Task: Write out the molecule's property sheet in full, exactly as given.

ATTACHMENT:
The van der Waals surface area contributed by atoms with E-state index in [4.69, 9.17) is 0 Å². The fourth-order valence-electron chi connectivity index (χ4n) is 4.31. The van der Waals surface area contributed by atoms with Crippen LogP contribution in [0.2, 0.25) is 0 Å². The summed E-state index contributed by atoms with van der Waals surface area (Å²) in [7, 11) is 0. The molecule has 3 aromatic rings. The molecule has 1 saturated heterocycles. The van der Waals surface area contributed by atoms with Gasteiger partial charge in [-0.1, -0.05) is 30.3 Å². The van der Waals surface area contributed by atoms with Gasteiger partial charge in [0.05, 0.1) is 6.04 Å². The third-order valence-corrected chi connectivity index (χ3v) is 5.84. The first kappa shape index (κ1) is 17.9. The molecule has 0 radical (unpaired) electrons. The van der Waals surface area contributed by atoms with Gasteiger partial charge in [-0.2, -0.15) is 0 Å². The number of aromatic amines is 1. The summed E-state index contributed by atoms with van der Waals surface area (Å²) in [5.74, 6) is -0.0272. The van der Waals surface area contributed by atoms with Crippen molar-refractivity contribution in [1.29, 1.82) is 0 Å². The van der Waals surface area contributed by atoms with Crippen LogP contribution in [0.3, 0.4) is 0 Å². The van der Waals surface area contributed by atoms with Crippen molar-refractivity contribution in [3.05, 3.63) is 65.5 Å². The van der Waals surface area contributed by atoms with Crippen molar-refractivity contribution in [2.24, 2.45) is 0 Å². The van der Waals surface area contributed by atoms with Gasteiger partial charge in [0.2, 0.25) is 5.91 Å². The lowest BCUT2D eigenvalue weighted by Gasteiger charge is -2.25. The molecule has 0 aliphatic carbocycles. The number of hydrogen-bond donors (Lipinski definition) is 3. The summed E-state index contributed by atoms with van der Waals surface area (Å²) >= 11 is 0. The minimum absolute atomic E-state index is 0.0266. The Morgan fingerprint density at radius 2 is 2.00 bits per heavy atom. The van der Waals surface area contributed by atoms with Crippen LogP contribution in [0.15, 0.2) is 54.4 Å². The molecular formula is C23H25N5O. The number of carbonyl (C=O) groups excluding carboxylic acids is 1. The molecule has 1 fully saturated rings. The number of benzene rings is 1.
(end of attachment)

The van der Waals surface area contributed by atoms with E-state index in [4.69, 9.17) is 0 Å². The fourth-order valence-electron chi connectivity index (χ4n) is 4.31. The van der Waals surface area contributed by atoms with Crippen LogP contribution in [0.2, 0.25) is 0 Å². The summed E-state index contributed by atoms with van der Waals surface area (Å²) in [7, 11) is 0. The molecule has 3 aromatic rings. The molecule has 1 saturated heterocycles. The van der Waals surface area contributed by atoms with Gasteiger partial charge in [-0.1, -0.05) is 30.3 Å². The van der Waals surface area contributed by atoms with Gasteiger partial charge in [0.05, 0.1) is 6.04 Å². The third-order valence-corrected chi connectivity index (χ3v) is 5.84. The first kappa shape index (κ1) is 17.9. The molecule has 0 radical (unpaired) electrons. The van der Waals surface area contributed by atoms with Gasteiger partial charge in [-0.2, -0.15) is 0 Å². The number of aromatic amines is 1. The summed E-state index contributed by atoms with van der Waals surface area (Å²) in [5.74, 6) is -0.0272. The van der Waals surface area contributed by atoms with Crippen molar-refractivity contribution in [1.29, 1.82) is 0 Å². The van der Waals surface area contributed by atoms with Crippen LogP contribution in [0.3, 0.4) is 0 Å². The van der Waals surface area contributed by atoms with Crippen molar-refractivity contribution in [3.05, 3.63) is 65.5 Å². The van der Waals surface area contributed by atoms with Crippen molar-refractivity contribution in [2.24, 2.45) is 0 Å². The van der Waals surface area contributed by atoms with Gasteiger partial charge in [0.2, 0.25) is 5.91 Å². The lowest BCUT2D eigenvalue weighted by Gasteiger charge is -2.25. The molecule has 0 aliphatic carbocycles. The number of hydrogen-bond donors (Lipinski definition) is 3. The summed E-state index contributed by atoms with van der Waals surface area (Å²) >= 11 is 0. The minimum absolute atomic E-state index is 0.0266. The Morgan fingerprint density at radius 2 is 2.00 bits per heavy atom. The van der Waals surface area contributed by atoms with Crippen LogP contribution in [0.15, 0.2) is 54.4 Å². The molecular formula is C23H25N5O. The number of carbonyl (C=O) groups excluding carboxylic acids is 1. The molecule has 1 fully saturated rings. The number of benzene rings is 1.